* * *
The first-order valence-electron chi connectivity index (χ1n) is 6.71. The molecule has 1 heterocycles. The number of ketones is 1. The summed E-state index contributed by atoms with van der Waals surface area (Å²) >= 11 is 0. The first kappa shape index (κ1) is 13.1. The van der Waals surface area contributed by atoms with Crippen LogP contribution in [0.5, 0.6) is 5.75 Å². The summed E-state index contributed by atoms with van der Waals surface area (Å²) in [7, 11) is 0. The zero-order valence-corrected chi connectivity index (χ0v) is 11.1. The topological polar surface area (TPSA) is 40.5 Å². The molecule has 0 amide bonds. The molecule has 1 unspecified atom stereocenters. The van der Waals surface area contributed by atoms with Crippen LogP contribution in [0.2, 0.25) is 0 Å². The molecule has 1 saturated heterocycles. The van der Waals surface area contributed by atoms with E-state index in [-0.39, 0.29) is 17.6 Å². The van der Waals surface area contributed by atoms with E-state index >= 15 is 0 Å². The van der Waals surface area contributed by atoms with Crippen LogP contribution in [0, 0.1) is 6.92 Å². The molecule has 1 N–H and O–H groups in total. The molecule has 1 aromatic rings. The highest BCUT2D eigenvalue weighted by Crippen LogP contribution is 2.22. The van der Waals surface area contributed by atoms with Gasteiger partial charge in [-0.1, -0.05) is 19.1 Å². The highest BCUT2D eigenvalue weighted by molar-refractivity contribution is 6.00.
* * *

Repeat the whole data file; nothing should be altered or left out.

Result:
The first-order valence-electron chi connectivity index (χ1n) is 6.71. The molecule has 1 heterocycles. The number of ketones is 1. The summed E-state index contributed by atoms with van der Waals surface area (Å²) >= 11 is 0. The first kappa shape index (κ1) is 13.1. The van der Waals surface area contributed by atoms with Crippen LogP contribution in [0.5, 0.6) is 5.75 Å². The summed E-state index contributed by atoms with van der Waals surface area (Å²) in [7, 11) is 0. The zero-order valence-corrected chi connectivity index (χ0v) is 11.1. The topological polar surface area (TPSA) is 40.5 Å². The molecule has 0 amide bonds. The molecule has 1 unspecified atom stereocenters. The van der Waals surface area contributed by atoms with Crippen LogP contribution in [0.2, 0.25) is 0 Å². The molecule has 1 saturated heterocycles. The van der Waals surface area contributed by atoms with E-state index in [-0.39, 0.29) is 17.6 Å². The van der Waals surface area contributed by atoms with E-state index >= 15 is 0 Å². The van der Waals surface area contributed by atoms with Crippen LogP contribution in [0, 0.1) is 6.92 Å². The molecule has 1 N–H and O–H groups in total. The molecule has 1 aromatic rings. The highest BCUT2D eigenvalue weighted by Crippen LogP contribution is 2.22. The van der Waals surface area contributed by atoms with Gasteiger partial charge in [-0.1, -0.05) is 19.1 Å². The highest BCUT2D eigenvalue weighted by molar-refractivity contribution is 6.00.